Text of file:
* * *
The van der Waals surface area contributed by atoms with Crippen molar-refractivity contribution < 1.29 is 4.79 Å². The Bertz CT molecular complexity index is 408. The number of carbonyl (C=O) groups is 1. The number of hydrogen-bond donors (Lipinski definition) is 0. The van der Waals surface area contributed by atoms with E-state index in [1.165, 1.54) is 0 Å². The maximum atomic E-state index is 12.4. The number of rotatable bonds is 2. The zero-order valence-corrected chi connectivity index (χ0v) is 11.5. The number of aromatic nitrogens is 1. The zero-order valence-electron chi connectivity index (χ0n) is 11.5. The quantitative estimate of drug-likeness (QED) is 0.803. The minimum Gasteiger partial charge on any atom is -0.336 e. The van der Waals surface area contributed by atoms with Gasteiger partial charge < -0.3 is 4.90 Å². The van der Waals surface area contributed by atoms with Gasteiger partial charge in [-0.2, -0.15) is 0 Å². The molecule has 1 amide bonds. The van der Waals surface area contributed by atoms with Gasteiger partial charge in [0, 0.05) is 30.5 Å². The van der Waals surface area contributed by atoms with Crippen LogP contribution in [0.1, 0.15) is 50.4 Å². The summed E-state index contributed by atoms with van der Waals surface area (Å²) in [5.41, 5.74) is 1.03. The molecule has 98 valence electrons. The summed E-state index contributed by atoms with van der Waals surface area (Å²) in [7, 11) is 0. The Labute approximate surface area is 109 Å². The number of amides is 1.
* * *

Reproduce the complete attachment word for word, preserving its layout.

The van der Waals surface area contributed by atoms with Crippen molar-refractivity contribution < 1.29 is 4.79 Å². The Bertz CT molecular complexity index is 408. The number of carbonyl (C=O) groups is 1. The number of hydrogen-bond donors (Lipinski definition) is 0. The van der Waals surface area contributed by atoms with E-state index in [1.165, 1.54) is 0 Å². The maximum atomic E-state index is 12.4. The number of rotatable bonds is 2. The zero-order valence-corrected chi connectivity index (χ0v) is 11.5. The number of aromatic nitrogens is 1. The zero-order valence-electron chi connectivity index (χ0n) is 11.5. The quantitative estimate of drug-likeness (QED) is 0.803. The minimum Gasteiger partial charge on any atom is -0.336 e. The van der Waals surface area contributed by atoms with Gasteiger partial charge < -0.3 is 4.90 Å². The van der Waals surface area contributed by atoms with Gasteiger partial charge in [-0.2, -0.15) is 0 Å². The molecule has 1 amide bonds. The van der Waals surface area contributed by atoms with Gasteiger partial charge in [0, 0.05) is 30.5 Å². The van der Waals surface area contributed by atoms with Crippen LogP contribution in [0.1, 0.15) is 50.4 Å². The summed E-state index contributed by atoms with van der Waals surface area (Å²) in [5.41, 5.74) is 1.03. The molecule has 98 valence electrons. The summed E-state index contributed by atoms with van der Waals surface area (Å²) in [7, 11) is 0. The Labute approximate surface area is 109 Å². The number of amides is 1.